Data collection was done through a content analysis coding tool developed by the researchers to categorize the marketing techniques used by the brands. Researchers assessed each piece of content posted with respect to what type of marketing technique was being used; for example, was a celebrity included, were users being offered an incentive or prize, or was the company promoting its own socially responsible behavior?
In terms of age groups, pages were most commonly liked by those aged 18 to 24 years. Although some of the fast food restaurants included in the sample do offer healthy options, observational studies have indicated that regular, less nutritionally beneficial, menu items made up the bulk of food sales in these outlets. The study found that pages widely used social media marketing features that increase consumer interaction and engagement, such as competitions based on user-generated content, interactive games and apps.
The most popular Facebook food and beverage brand page in Australia was Bubble O’Bill Ice Cream. Bubble O’Bill Ice Cream was exceptional in that the page responded to virtually every post made by others to its timeline and engaged with post comments daily, which may explain why it was the most popular page.
All pages included photographs and branding elements, such as logos, trademarks, slogans, and brand colors. Of the 27 pages, 17 highlighted their philanthropy or corporate social responsibility activities and 21 included content that showcased their sponsorship of events or partnerships with other brands, companies, or services. The majority of brand pages used celebrities, licensed characters popular with children, and sportspeople to promote their products. Nearly half of all pages, including the most popular, Bubble O’Bill, included a branded character created by the company to promote its products.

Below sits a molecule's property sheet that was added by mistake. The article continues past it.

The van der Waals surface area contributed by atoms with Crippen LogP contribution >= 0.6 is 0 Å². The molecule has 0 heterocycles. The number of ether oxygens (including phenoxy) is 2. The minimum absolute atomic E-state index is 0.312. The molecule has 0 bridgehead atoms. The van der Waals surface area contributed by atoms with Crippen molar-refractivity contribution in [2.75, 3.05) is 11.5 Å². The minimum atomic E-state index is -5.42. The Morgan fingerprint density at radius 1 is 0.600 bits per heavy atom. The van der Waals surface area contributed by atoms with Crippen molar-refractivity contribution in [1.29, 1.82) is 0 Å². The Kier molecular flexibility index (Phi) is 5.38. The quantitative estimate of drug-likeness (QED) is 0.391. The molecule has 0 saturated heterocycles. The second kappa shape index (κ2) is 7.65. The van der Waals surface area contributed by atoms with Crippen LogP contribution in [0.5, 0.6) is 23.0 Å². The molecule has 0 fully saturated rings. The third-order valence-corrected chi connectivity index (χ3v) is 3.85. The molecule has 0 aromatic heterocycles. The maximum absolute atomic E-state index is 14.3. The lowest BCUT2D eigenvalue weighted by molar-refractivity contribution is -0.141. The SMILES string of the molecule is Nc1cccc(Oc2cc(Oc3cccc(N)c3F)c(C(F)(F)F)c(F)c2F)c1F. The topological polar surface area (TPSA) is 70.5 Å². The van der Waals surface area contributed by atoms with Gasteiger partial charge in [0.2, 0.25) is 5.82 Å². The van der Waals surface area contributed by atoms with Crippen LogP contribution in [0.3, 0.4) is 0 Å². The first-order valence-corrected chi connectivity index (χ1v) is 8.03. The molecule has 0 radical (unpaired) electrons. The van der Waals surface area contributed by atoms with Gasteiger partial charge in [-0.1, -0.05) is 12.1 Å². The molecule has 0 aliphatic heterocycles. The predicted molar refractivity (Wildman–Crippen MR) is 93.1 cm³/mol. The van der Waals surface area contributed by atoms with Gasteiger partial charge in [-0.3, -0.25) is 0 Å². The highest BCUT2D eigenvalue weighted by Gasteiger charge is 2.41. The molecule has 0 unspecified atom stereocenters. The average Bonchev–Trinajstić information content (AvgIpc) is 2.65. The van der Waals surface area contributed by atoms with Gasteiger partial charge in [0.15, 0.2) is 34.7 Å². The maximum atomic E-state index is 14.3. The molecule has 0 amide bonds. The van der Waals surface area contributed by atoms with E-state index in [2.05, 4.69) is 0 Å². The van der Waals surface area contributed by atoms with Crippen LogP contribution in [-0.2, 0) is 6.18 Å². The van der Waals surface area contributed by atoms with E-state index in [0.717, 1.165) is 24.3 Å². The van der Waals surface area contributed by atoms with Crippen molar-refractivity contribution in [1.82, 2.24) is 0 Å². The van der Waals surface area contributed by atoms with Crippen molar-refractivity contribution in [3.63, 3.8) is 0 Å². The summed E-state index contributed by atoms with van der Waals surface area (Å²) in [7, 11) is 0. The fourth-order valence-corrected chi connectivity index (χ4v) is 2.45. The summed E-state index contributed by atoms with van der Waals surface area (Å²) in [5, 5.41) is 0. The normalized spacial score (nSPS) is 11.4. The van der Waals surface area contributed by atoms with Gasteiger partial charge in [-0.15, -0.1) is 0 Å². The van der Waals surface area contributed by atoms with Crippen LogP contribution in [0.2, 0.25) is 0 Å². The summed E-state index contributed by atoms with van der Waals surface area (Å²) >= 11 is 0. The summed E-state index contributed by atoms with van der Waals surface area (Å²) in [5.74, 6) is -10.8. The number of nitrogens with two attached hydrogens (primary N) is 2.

A typical example of User-Generated Content (UGC) is a consumer taking a photo of the product or of themselves eating or drinking the product and tagging the brand page in the photo. The page can then, in turn, share the photo with all followers on the page so that the image reaches well beyond the social network of the user. This is the strongest, most effective marketing techniques evaluated.